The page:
Friday, September 7, 2012
Apron Anxiety: My Messy Affairs In and Out of the Kitchen
Alyssa has always lived a high-energy, high-octane kind of life--the best clubs, the best restaurants, and the craziest parties in New York City. She, however, wouldn't know how to cook a grilled cheese if she was forced to save her life. Through a fateful encounter she meets the love of her life, whom she calls Chef, and follows him to Washington, D.C. where she knows no one and has no job. After weeks of anxiety and feeling lost, Alyssa determines that she will learn how to cook to fill her days. She becomes obsessed--and quite good at being a home cook. As her relationship crumbles and she has to find herself in the chaos, Alyssa learns to listen to her heart and to her stomach.
I love me some good memoir, so overall I dug into this book like it was an unopened bag of Mint Oreos. I have a low threshold for dealing with the whining and self-pitying of others, so at times I wanted to reach into my Kindle and slap Ms. Shelasky and tell her to buck up and be a grown-up. I had a great time with Ms. Shelasky all through her relationship (even the bad parts!) and I cheered for her when her recipes came out how she wanted them. She has clearly written this book with her heart and with earnestness and I can't fault her for that. I do wish that Chef hadn't been such a...well, so himself.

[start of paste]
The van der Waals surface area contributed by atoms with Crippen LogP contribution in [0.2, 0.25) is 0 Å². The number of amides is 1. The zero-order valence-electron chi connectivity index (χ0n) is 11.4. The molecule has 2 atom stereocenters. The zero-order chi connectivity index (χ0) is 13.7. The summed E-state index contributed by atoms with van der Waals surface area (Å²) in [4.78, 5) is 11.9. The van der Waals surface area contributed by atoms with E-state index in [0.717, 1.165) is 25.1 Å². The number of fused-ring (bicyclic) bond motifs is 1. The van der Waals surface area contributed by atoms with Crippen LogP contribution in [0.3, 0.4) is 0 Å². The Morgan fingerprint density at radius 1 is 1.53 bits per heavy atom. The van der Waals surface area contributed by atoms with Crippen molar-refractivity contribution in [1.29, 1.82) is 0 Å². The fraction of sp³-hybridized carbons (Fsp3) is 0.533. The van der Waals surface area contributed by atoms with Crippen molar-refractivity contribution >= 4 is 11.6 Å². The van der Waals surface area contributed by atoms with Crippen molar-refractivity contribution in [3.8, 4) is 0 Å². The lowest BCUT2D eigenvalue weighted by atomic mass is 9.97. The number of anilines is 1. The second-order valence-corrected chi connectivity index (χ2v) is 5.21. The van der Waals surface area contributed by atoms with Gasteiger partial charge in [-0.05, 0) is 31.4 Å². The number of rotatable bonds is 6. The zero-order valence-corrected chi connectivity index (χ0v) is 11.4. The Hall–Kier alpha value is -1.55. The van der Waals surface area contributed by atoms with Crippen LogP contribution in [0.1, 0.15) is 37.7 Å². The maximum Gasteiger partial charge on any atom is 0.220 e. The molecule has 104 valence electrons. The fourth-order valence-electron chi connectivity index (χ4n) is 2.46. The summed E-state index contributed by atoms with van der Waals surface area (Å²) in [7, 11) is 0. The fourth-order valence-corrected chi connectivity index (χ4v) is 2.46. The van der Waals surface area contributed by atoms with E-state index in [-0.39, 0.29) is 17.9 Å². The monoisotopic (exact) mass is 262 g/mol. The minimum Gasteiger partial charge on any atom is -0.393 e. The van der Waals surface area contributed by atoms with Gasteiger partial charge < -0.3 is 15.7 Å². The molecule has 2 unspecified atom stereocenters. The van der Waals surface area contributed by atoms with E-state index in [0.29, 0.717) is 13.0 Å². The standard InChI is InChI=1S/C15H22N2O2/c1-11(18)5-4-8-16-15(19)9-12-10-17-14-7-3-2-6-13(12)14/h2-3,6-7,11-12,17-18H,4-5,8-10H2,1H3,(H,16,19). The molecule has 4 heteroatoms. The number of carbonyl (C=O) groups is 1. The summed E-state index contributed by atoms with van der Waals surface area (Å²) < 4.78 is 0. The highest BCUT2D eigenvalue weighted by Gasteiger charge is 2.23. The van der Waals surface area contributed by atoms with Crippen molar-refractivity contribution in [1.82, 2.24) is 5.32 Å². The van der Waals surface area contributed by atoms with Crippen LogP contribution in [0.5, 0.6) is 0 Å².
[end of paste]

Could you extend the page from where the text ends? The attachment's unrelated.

Ms. Shelasky really likes her alliteration and puns (e.g., "Ziti was my zen and potatoes were my penance." [This is not a direct quote from the book!]), which I have to say grated on my nerves by the midpoint. Other than that I enjoyed her writing style and zipped through this book in just a few train rides. I was entranced enough by her story that I found myself picking my Kindle back up even after I arrived home.